So what does this mean? One of the biggest-hyped evangelism opportunities in recent years has proved to be a bust (with the disclaimer that a small number of people were positively impacted by it). Somewhere, something went wrong. Where, and what should we think about all this?
One possibility is that the film simply didn’t live up to Christian expectations. Perhaps the film was so bad or so inaccurate that nobody liked it, let alone felt inspired by it? This seems unlikely given the movie’s massive success in theaters, and I don’t know anyone personally who didn’t find the film both moving and well-crafted. I saw it myself, and while I can easily imagine somebody not liking it, it certainly doesn’t fall into the category of “cringe-o-matic Christian cheese.” (Well, it does cause cringing, but not for the usual reasons.) Furthermore, many of the Christians who hoped to see a spiritual revival in the wake of the movie didn’t pin those hopes on the anticipated high quality of the movie–for many, it was enough that the person of Jesus was the subject of such intense public scrutiny, whether out of adoration or controversy or anything else. If the movie turned out to be good, so much the better, but it didn’t have to be good or accurate from an evangelistic perspective–it just had to get people thinking about Christ. The person of Christ, and the story of the Gospel, would speak for themselves, no matter what the movie did or didn’t get right–or so their hopes went.
So I don’t think it’s a simple matter of the movie not meeting expectations or standards of quality. What are some other reasons?
One other troubling possibility is simply that the Christian community utterly and completely misjudged the situation and saw an evangelism opportunity where none really existed. It wouldn’t be the first time that Christians have predicted a mass spiritual awakening, only to be disappointed: it happened after 9/11 and before that–oh, how it pains me to even write this–regarding the Left Behind movie. The idea of “Big Event” evangelism–witnessing based around a major world event or prevailing cultural trends–isn’t new, and there are success stories to be found in history. Sometimes it works–think everything from Jonathan Edwards to the Billy Graham crusades–and sometimes it doesn’t. That’s what happens when fallible humans try to anticipate the inner workings of the heart–or the plans of the Holy Spirit. If it is the case that the Christian community misjudged, maybe it’s just another item in a very long list of hits and misses when it comes to anticipating pop culture’s response to the Gospel.
Which leads me to another possibility, and that is that God simply didn’t intend to use this movie to spread the Gospel far and wide. I believe strongly that words and images–even when crafted into something as compelling as The Passion of the Christ–have no power to bring you to God unless God himself chooses to work through them for his purposes. Perhaps it is simply the case that Christians’ hopes for the film just didn’t match up with God’s plans, and that’s that. If so, it wouldn’t be the first time Christians have embarked on evangelism efforts without first checking to see if it’s what God really wants (not that figuring out “what God wants” is as easy as that, of course).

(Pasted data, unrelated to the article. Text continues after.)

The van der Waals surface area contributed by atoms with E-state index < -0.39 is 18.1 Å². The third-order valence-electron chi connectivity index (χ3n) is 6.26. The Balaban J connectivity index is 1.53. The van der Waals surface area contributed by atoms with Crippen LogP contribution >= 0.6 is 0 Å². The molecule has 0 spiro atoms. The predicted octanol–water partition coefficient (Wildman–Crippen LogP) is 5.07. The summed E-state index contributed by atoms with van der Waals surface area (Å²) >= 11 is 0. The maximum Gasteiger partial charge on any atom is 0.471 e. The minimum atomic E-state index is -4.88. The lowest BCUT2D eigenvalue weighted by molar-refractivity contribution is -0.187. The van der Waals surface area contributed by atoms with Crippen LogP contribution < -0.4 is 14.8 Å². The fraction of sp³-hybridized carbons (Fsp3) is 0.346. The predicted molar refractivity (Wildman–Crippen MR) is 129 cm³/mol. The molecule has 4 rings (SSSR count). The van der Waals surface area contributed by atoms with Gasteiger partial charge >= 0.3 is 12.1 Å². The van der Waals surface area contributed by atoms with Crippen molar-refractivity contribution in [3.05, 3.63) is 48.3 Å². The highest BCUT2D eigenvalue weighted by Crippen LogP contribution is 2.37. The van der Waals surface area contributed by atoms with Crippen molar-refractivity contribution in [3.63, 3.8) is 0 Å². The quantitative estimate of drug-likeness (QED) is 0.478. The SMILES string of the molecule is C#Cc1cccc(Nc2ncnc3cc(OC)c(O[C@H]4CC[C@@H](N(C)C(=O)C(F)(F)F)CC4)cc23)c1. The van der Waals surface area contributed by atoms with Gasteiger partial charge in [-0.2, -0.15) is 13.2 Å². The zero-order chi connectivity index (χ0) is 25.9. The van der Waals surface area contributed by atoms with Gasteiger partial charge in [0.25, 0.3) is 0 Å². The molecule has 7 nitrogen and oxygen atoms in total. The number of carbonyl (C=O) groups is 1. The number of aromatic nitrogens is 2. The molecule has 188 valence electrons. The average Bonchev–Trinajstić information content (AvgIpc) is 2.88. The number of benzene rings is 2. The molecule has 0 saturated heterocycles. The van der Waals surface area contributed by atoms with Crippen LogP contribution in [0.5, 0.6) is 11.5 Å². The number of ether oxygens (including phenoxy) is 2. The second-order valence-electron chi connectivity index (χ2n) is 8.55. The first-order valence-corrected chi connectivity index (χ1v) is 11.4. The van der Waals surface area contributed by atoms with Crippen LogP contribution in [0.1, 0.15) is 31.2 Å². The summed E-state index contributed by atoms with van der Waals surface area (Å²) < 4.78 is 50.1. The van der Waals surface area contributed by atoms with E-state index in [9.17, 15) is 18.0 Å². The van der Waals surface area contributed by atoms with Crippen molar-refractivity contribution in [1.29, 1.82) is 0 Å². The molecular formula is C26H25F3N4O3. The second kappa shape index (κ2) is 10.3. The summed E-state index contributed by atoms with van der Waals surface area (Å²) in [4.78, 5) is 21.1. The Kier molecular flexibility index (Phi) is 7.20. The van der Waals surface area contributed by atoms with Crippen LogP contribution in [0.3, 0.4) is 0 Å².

And lastly, I suppose it’s possible that this film really did hold massive evangelistic potential, and we as Christians completely botched it somehow. Perhaps we have separated ourselves so far from the interests, loves, and desires of non-Christians that we are unable to anticipate their spiritual impulses–and thus cannot provide them with the Answer in a way that they understand. If this is the case–that Christians dropped the ball on a huge opportunity–I’d say we as a community of believers have a lot of thinking, talking, and praying to do about how we should be bringing the Gospel to the world.
What do you think? It’s an issue that has been on my mind lately. Why do you think that Passion evangelism has produced so little fruit compared to the veritable harvest for which evangelicals hoped? Somewhere along the line, we miscalulated or misguessed the impact that this film would have. Some were saved, yes, but for the most part, spiritual life in America has returned to its pre-Passion levels. We shouldn’t judge Passion evangelism a failure just because it produced fewer visible results than anticipated, but I think it’s important to ask ourselves why our expectations of spiritual revival so far exceeded the results.
final paragraph edited 8/15 for clarity and to remove an implication I hadn’t intended to make.